In addition to understanding the mechanisms involved in ascertaining distance, temperature and movements of celestial bodies, students will be able to orientate themselves with the night sky by using constellations as guides. This material will also cover the ideas that account for the earth and heavenly bodies and their characteristics. This course is designed to develop an appreciation of the beauty and order of the universe. The laboratory portion of the course consists of activities in elementary astronomy designed to reinforce and extend knowledge of selected topics covered in the lecture portion of the course. Students who have taken AST* K101  will not receive credit for this course.

Business-General

  
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    BBG* K101 - Intro to Business


    3 CREDIT HOURS
    In this course, the focus for students will be on a practical understanding and application of how business works, how it contributes to quality of life, the rewards of entrepreneurship, its legal framework, trade terminology, and business op­erations including marketing, finance, accounting, and management. This course gives an orientation to business curriculum. This course will emphasize the relationship of business to an individual’s everyday life in American society. Students required to take BBG* K101 should enroll in it prior to or in the first semester that they take a BBG*, BMG* or BMK* course. This course is open to all General Studies students as an elective. Certain restrictions apply to this course for business majors. Please refer to your program of study prior to registration.
  
  •  

    BBG* K115 - Business Software Applications °


    3 CREDIT HOURS
    Prerequisites: ENG* K101  or ENG* K101S  placement∞ or completion of ENG* K096  with a “C#” grade or better; MAT* K095  or MAT* K095I  placement∞.
    Using Microsoft Suite application software, students in this hands-on course will learn to use each of the software packages as they relate to the business environment. These software packages include an emphasis on Excel to build flexible spreadsheets used in business decision making, supplemented with Word to produce professional-looking documents, Access to select and analyze data to produce valid results, and Powerpoint to effectively present and communicate.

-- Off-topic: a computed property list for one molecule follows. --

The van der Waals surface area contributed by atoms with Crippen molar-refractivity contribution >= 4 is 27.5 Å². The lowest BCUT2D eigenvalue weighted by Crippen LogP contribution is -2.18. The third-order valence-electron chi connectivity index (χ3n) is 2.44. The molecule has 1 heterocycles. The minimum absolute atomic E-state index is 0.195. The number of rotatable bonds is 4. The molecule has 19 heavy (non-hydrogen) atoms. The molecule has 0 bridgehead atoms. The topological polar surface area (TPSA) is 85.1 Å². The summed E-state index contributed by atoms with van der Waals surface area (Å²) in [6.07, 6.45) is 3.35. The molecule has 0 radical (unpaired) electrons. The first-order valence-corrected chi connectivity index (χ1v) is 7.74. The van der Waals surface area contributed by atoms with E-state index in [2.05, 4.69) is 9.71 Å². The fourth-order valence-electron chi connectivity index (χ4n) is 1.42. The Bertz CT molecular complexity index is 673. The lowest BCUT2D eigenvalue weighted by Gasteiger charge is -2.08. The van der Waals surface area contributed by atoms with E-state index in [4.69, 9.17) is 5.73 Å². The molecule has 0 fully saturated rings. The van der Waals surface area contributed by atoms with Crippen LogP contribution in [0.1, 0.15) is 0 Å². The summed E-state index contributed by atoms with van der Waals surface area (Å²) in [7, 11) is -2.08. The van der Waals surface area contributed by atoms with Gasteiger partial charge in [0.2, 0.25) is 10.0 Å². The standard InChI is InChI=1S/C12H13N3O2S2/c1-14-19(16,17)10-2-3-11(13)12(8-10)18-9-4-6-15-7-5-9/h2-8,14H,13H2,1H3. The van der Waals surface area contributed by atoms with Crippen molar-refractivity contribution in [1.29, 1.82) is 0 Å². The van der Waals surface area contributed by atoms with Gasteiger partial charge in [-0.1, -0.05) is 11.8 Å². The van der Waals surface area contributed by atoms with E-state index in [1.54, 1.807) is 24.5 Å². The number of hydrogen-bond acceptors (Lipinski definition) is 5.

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    BBG* K210 - Business Communication °


    3 CREDIT HOURS
    Prerequisite: ENG* K101  or ENG* K101S .
    Emphasizes communication technology and business communication concepts in a business environment. After a review of grammar, punctuation and sentence structure, students will plan, organize and edit several forms of business communications, including memorandums, letters, resumes and reports. Oral presentations are part of the curriculum.
  
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    BBG* K231 - Business Law I °


    3 CREDIT HOURS
    Prerequisite: ENG* K101  or ENG* K101S .
    This course provides the student with an understanding of fundamental legal principles and their applications to business transactions and to individual rights and obligations. Crimes and torts are examined, and special emphasis is placed on the study of the law of contracts.
  
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    BBG* K232 - Business Law II °


    3 CREDIT HOURS
    Prerequisite: BBG* K231 .
    This course covers the basic principles of the substantive law governing real and personal property, sales transactions, and commercial paper.
  
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    BBG* K291 - Business Capstone °


    3 CREDIT HOURS
    Prerequisite: Permission of the program coordinator.
    This course is designed to be taken during the last semester prior to graduation and is targeted for Business Admininstration Management, A.S. , Marketing/Career, A.S.  and Accounting Career, A.S.   students. The course will bring together all the aspects of business that the student has been exposed to so far (Accounting, Finance, Management, Marketing, Business Law, Operations, etc.) Pedagogy will combine a lecture, case studies and business simulations.
  
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    BBG* K294 - Business Internship °


    1-3 CREDIT HOURS
    Prerequisite: Permission of the program coordinator.
    In this course, students receive on-the-job placement∞ in a business setting in one of many areas (accounting, management, or marketing). This is a college-supervised experience based on a learning contract with evaluations by both the college faculty and the staff of the cooperating business. A one-credit business practicum is required in the Public Administration and Business Certificate Programs, while a three-credit business practicum is required in the Business Administration Management Career and Business Administration Public Administration Option Associate Degree Programs.

Business-Entrepreneurship

  
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    BES* K118 - Small Business Management °


    3 CREDIT HOURS
    Prerequisite: ENG* K101  or ENG* K101S  placement∞ or completion of ENG* K096  with a “C#” grade or better.
    This course is designed to assist students with the knowledge and skills needed to operate and/or develop a small business. Emphasis will be placed on the entrepreneurial aspects of creating, managing, and gaining profit from a small business.